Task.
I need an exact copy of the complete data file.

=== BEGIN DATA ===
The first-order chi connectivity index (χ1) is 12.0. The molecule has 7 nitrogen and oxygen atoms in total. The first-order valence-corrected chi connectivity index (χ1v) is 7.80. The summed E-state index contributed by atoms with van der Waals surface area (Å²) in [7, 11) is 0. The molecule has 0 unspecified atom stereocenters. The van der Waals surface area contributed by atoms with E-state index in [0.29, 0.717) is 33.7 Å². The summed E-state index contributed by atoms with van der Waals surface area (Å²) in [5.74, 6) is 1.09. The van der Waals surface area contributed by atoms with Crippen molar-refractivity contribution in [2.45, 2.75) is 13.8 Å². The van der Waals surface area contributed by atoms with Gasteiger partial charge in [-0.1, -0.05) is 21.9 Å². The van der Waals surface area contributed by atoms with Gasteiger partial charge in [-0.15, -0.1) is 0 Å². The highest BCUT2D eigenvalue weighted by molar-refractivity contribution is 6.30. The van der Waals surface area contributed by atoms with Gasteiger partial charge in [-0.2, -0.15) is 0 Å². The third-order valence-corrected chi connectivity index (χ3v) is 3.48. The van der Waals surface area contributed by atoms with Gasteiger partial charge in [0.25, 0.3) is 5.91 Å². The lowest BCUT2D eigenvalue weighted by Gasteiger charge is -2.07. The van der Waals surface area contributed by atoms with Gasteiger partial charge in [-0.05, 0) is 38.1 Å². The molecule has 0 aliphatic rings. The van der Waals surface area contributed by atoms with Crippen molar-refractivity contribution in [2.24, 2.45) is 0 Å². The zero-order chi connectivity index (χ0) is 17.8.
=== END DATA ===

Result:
The first-order chi connectivity index (χ1) is 12.0. The molecule has 7 nitrogen and oxygen atoms in total. The first-order valence-corrected chi connectivity index (χ1v) is 7.80. The summed E-state index contributed by atoms with van der Waals surface area (Å²) in [7, 11) is 0. The molecule has 0 unspecified atom stereocenters. The van der Waals surface area contributed by atoms with E-state index in [0.29, 0.717) is 33.7 Å². The summed E-state index contributed by atoms with van der Waals surface area (Å²) in [5.74, 6) is 1.09. The van der Waals surface area contributed by atoms with Crippen molar-refractivity contribution in [2.45, 2.75) is 13.8 Å². The van der Waals surface area contributed by atoms with Gasteiger partial charge in [-0.1, -0.05) is 21.9 Å². The van der Waals surface area contributed by atoms with Gasteiger partial charge in [-0.15, -0.1) is 0 Å². The highest BCUT2D eigenvalue weighted by molar-refractivity contribution is 6.30. The van der Waals surface area contributed by atoms with Gasteiger partial charge in [-0.2, -0.15) is 0 Å². The third-order valence-corrected chi connectivity index (χ3v) is 3.48. The van der Waals surface area contributed by atoms with Gasteiger partial charge in [0.25, 0.3) is 5.91 Å². The lowest BCUT2D eigenvalue weighted by Gasteiger charge is -2.07. The van der Waals surface area contributed by atoms with Gasteiger partial charge in [-0.05, 0) is 38.1 Å². The molecule has 0 aliphatic rings. The van der Waals surface area contributed by atoms with Crippen molar-refractivity contribution in [2.24, 2.45) is 0 Å². The zero-order chi connectivity index (χ0) is 17.8.